Crack Is The Least Of Rob Ford's Problems

We sure didn't expect one of 2013's biggest political scandals to come out of Canada, of all places — but when it comes to crack-smoking, city-running Rob Ford, things can't get much worse. On Thursday, a viral video showing Ford threatening to commit "first-degree murder" swept through North America, to which Ford responded by explaining, shocker, that he had been "deeply, deeply inebriated." That's not all: turns out that the Toronto mayor and inspiration for hashtag #InADrunkenStupor has quite the rap sheet of previous offenses.

Although Ford's scandal sheet extends way before 2010, the year he was elected mayor, he's behaved particularly badly since then: He was drunk on Remy at City Hall and swearing at aides on St. Patty's Day last year; he was reading and driving, "probably;" he was involved in a conflict-of-interest scandal involving football donations; he once rerouted a city bus to pick up high-school football players; he had his employees spend "a significant part of their workday" helping the teams of his private football foundation — a judge tried to kick him out after the conflict-of-interest scandal, but Ford fought the ruling and got to keep his job. And then there was the drunken spectacle Ford made of himself at a street festival in August.

And now there's this new video, published today on the Toronto Star's website, showing the mayor in a rage, threatening to kill someone. The circumstances aren't clear, nor is the date of the video, but there is this, and it doesn't sound great:

"I need fucking 10 minutes to make sure that he's dead," Ford seems to be saying. And later: "When he's down, I'll rip his fucking throat out. I'll poke his eyes out. I will, fuck, when he's dead, you help make sure that motherfucker's dead."

In a recent Salon piece, JB Saniforth writes:

Ford has staked his image on the illusion that he’s some run-of-the-mill hoser, just like you and me (provided that we’re both white guys who like football and hate the idea that City Hall is burning through our precious tax dollars). In doing so, he’s made himself Canada’s leading exemplar of the Tea Party model of identity politics; he’s a rich white guy who portrays himself as the angry little guy. In doing so he leverages phony right-wing populism to win working-class votes.

Ford's entire image, like most politicians, rests on the extent to which he can identify with his voter base. In reality, he's the son of a loaded businessman who was a member of Ontario's legislature for four years, and oversaw cuts to social programs. But as he's ascended in the hierarchy of government from city counselor to mayor over the years, this 'common-person' facade has been eroding away.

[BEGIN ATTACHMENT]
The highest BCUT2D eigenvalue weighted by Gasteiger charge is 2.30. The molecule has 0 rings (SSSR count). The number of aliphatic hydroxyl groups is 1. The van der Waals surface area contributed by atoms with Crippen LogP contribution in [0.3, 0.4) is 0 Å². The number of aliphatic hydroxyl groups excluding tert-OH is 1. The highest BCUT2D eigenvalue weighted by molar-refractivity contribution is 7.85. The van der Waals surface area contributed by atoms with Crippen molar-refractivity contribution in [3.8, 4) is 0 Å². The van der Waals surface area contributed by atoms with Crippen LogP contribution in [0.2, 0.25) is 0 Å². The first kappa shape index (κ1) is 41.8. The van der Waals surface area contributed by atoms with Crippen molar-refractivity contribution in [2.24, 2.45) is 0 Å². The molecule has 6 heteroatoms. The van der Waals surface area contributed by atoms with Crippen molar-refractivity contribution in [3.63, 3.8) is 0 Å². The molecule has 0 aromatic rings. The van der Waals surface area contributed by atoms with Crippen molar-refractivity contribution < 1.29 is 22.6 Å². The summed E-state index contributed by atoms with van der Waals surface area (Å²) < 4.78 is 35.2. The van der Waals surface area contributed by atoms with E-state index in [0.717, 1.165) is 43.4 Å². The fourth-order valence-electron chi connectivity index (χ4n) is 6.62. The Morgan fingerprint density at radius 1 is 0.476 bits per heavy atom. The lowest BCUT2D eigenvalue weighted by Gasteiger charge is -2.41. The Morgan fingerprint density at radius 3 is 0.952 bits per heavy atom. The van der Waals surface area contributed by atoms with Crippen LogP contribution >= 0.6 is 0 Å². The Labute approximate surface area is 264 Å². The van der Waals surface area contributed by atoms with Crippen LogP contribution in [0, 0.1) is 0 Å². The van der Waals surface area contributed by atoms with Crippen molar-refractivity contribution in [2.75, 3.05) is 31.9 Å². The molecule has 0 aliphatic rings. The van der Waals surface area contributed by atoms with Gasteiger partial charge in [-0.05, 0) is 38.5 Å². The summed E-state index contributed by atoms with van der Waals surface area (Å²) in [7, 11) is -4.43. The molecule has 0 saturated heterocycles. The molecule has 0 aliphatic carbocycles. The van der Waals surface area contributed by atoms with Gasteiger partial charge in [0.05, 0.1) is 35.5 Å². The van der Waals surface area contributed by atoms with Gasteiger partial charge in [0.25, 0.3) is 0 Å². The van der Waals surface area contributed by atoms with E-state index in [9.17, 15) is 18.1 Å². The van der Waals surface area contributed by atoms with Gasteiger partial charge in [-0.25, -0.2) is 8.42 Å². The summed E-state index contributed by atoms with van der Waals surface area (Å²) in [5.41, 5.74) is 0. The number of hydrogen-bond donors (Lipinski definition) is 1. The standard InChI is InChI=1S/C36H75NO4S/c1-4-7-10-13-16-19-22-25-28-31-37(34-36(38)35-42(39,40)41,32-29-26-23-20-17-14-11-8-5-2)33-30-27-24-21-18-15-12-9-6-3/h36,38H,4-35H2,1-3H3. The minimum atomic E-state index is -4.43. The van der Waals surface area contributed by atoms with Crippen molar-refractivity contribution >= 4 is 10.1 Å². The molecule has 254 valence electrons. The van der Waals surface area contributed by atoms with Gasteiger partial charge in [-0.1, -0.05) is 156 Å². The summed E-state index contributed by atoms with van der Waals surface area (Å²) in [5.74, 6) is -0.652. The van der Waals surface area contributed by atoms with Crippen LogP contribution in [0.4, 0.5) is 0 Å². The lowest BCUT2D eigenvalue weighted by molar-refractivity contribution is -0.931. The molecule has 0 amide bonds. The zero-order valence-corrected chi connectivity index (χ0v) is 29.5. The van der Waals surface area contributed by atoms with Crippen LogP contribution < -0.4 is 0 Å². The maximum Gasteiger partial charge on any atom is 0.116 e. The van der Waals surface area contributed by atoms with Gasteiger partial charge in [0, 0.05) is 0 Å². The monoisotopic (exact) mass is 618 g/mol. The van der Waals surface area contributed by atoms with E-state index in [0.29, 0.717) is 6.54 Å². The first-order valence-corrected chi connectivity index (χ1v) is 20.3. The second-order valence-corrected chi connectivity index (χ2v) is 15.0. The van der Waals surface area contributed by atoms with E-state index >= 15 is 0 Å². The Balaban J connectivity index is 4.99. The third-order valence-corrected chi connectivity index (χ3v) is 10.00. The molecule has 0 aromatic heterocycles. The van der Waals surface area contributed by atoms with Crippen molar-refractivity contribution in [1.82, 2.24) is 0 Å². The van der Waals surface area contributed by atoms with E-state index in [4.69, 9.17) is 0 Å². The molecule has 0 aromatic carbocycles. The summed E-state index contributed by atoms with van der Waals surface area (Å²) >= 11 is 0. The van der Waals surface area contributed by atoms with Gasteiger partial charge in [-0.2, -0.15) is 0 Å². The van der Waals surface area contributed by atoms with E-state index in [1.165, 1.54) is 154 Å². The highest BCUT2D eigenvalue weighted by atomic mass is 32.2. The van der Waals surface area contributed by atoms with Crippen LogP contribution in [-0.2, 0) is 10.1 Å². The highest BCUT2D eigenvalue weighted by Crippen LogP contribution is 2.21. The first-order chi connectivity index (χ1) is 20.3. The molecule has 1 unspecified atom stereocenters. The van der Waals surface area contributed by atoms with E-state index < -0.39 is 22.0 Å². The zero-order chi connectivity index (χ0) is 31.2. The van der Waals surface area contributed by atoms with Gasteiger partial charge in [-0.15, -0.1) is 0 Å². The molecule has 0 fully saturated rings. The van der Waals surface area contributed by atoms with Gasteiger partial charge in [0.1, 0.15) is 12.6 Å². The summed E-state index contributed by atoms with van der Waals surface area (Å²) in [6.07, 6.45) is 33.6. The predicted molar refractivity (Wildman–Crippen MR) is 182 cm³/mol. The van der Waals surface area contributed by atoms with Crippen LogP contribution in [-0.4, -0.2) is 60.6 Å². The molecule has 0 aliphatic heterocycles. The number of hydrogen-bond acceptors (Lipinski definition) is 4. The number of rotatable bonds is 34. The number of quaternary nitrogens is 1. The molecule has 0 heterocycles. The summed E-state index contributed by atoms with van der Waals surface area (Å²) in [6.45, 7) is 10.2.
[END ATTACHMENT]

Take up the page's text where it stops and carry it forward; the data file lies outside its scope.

And then, of course, there's the crack-smoking thing. Not only was Ford (now famously) caught smoking crack on tape, he's admitted to it. (Oh, and by the way, there's a chance Ford might have been paying the utility bills for a crack house where he was photographed with some gang members. May or may not be the same place he went during his crack-smoking "drunken stupor." Who knows.)

Ford's decision to suddenly tell the truth after months of denial is not isolated to this crackisode, but is a repeat of 2010, when months before his Oct. 26 mayoral election, he initially denied charges of drunk driving and pot possession acquired while on holiday in Florida in 2009. And just like his hazy recollection of that one time "probably" last year he smoked crack, he then about-faced and said he forgot about the charges.

But Ford seems to count on Toronto continuing to forgive and forget, to continue marking the ballot for a politician who embodies the worst caricature of what a corrupt politician is.

"I sincerely apologize, there's absolutely no excuse, no one to blame but myself," Ford said Sunday. "I am going to fight like no one has seen before to win the next election."

The fact that he counts on this after all of that is shocking. What is baffling is that even as his credibility comes crashing down around him, there actually might be a possibility of reelection for Ford. As we noted, ever since the Toronto Police confirmed the existence of the videotape that showed the mayor smoking crack, his approval — far from coming down from a high — actually went up. By five points.

Who knows why. But are there really no other contenders for his spot? By rectifying actions of consequence with apologies without consequence, Ford does himself disservice as a person, and does his voters a disservice as the person they placed their trust in. Because when private life bleeds out from behind what should be closed doors, it becomes public. And when it's public, the public servant is in trouble. As Esquire wrote:

If you have no respect for others, if you have no respect for your own word, you can't have any respect for yourself. If you have no code, you have no discipline. And men without discipline can't do anything. Correction: They can do crack.